The renaming was part of an area-wide effort to get rid of all the streets and places named after Confederates from the Civil War.
When this effort got started a few years ago, in connection with the George Floyd death in May 2020 that sparked unrest, it was a general sentiment to change the names of things that honored the Confederate side of the Civil War. Lee District and Lee District Park followed suit with that directive.
The county “Fairfax County Confederate Names Inventory Report,” was compiled by the History Commission in response to a June 23, 2020, directive from the Fairfax County Board of Supervisors. The 536-page report was directed to design a “process that focuses on well-known Confederate officers and on locally well-known Confederates,” it said in the executive summary.
The Virginia Department of Historic Resources has many rules for statues and urges those advocating for removal of these monuments in Virginia localities to allow for a legal and deliberative process, their website stated. But it does not include road names in the text.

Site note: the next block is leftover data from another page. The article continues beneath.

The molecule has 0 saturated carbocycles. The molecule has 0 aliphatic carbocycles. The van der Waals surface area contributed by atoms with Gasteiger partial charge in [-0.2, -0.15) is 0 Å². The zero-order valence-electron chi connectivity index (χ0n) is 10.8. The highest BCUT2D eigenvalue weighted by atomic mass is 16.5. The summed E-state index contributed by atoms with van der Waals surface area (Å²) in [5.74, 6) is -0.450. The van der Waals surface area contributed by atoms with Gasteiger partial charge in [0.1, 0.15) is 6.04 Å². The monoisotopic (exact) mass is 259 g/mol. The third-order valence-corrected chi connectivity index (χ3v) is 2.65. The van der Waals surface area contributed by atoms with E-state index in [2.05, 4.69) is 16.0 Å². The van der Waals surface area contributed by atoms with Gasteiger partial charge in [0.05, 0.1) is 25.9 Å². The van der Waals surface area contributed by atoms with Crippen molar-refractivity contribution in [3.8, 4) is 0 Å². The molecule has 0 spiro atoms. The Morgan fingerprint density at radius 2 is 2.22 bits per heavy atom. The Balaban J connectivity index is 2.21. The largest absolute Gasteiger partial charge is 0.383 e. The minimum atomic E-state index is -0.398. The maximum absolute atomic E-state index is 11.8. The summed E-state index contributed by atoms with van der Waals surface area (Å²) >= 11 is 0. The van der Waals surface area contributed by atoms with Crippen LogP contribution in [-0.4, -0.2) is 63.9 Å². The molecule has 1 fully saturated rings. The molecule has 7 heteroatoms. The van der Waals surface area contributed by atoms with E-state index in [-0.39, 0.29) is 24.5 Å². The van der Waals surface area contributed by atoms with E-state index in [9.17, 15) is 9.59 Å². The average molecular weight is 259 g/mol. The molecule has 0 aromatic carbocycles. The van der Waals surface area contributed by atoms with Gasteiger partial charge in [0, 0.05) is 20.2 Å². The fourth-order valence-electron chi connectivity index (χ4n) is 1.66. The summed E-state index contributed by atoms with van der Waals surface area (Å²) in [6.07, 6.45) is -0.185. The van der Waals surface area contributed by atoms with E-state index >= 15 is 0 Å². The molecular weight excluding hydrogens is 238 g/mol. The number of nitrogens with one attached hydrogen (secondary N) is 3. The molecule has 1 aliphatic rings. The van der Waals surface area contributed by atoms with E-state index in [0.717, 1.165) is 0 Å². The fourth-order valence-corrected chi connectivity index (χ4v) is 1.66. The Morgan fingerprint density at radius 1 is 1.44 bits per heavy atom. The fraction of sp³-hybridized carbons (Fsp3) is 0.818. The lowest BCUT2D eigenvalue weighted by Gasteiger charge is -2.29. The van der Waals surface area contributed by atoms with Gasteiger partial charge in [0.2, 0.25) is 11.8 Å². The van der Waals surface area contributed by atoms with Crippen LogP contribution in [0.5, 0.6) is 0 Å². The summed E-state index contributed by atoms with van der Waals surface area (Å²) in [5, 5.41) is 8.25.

The General Assembly of Virginia ruled on the renaming process as well in April 2020. Under Code 15.2-1812, they don't just take it down, there has to be a procedure. "Prior to removing, relocating, contextualizing, or covering any such publicly owned monument or memorial, the local governing body shall publish notice of such intent in a newspaper having general circulation in the locality," it said.
Before Lee District was officially renamed “Franconia District,” Supervisor Rodney Lusk (D-Franconia) held a meeting at the government center on Franconia Road to discuss the renaming process.